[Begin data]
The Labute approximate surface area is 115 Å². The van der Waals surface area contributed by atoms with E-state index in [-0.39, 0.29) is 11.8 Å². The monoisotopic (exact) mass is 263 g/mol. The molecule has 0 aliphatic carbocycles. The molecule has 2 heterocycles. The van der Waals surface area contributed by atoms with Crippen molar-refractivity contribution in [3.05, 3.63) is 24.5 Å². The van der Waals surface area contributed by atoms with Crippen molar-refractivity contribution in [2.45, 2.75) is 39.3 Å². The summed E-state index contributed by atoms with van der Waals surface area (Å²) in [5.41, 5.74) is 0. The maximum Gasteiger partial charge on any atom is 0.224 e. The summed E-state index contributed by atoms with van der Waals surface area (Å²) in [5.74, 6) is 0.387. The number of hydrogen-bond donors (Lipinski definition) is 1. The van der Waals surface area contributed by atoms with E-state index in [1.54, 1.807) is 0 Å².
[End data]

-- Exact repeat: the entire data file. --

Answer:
The Labute approximate surface area is 115 Å². The van der Waals surface area contributed by atoms with E-state index in [-0.39, 0.29) is 11.8 Å². The monoisotopic (exact) mass is 263 g/mol. The molecule has 0 aliphatic carbocycles. The molecule has 2 heterocycles. The van der Waals surface area contributed by atoms with Crippen molar-refractivity contribution in [3.05, 3.63) is 24.5 Å². The van der Waals surface area contributed by atoms with Crippen molar-refractivity contribution in [2.45, 2.75) is 39.3 Å². The summed E-state index contributed by atoms with van der Waals surface area (Å²) in [5.41, 5.74) is 0. The maximum Gasteiger partial charge on any atom is 0.224 e. The summed E-state index contributed by atoms with van der Waals surface area (Å²) in [5.74, 6) is 0.387. The number of hydrogen-bond donors (Lipinski definition) is 1. The van der Waals surface area contributed by atoms with E-state index in [1.54, 1.807) is 0 Å².